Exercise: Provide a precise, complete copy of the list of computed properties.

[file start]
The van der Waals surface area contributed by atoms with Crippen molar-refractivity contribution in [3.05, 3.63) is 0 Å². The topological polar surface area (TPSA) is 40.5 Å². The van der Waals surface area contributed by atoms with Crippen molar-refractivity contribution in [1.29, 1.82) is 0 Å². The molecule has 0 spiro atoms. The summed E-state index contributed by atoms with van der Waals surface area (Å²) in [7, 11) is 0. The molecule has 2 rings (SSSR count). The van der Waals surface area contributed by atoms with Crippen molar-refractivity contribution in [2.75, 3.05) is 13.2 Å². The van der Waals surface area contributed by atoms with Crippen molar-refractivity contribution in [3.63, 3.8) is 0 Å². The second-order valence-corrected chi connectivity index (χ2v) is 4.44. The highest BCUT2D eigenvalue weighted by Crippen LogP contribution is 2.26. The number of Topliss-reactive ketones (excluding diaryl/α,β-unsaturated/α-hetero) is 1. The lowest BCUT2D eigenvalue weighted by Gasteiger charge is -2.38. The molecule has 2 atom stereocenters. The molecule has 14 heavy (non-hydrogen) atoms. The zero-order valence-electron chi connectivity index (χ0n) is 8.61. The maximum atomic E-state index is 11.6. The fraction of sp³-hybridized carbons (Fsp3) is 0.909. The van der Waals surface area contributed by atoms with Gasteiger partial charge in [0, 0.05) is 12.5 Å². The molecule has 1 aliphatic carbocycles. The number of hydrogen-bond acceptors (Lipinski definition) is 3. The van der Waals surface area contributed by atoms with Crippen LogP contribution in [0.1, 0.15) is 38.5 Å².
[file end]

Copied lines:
The van der Waals surface area contributed by atoms with Crippen molar-refractivity contribution in [3.05, 3.63) is 0 Å². The topological polar surface area (TPSA) is 40.5 Å². The van der Waals surface area contributed by atoms with Crippen molar-refractivity contribution in [1.29, 1.82) is 0 Å². The molecule has 0 spiro atoms. The summed E-state index contributed by atoms with van der Waals surface area (Å²) in [7, 11) is 0. The molecule has 2 rings (SSSR count). The van der Waals surface area contributed by atoms with Crippen molar-refractivity contribution in [2.75, 3.05) is 13.2 Å². The van der Waals surface area contributed by atoms with Crippen molar-refractivity contribution in [3.63, 3.8) is 0 Å². The second-order valence-corrected chi connectivity index (χ2v) is 4.44. The highest BCUT2D eigenvalue weighted by Crippen LogP contribution is 2.26. The number of Topliss-reactive ketones (excluding diaryl/α,β-unsaturated/α-hetero) is 1. The lowest BCUT2D eigenvalue weighted by Gasteiger charge is -2.38. The molecule has 2 atom stereocenters. The molecule has 14 heavy (non-hydrogen) atoms. The zero-order valence-electron chi connectivity index (χ0n) is 8.61. The maximum atomic E-state index is 11.6. The fraction of sp³-hybridized carbons (Fsp3) is 0.909. The van der Waals surface area contributed by atoms with Gasteiger partial charge in [0, 0.05) is 12.5 Å². The molecule has 1 aliphatic carbocycles. The number of hydrogen-bond acceptors (Lipinski definition) is 3. The van der Waals surface area contributed by atoms with Crippen LogP contribution in [0.1, 0.15) is 38.5 Å².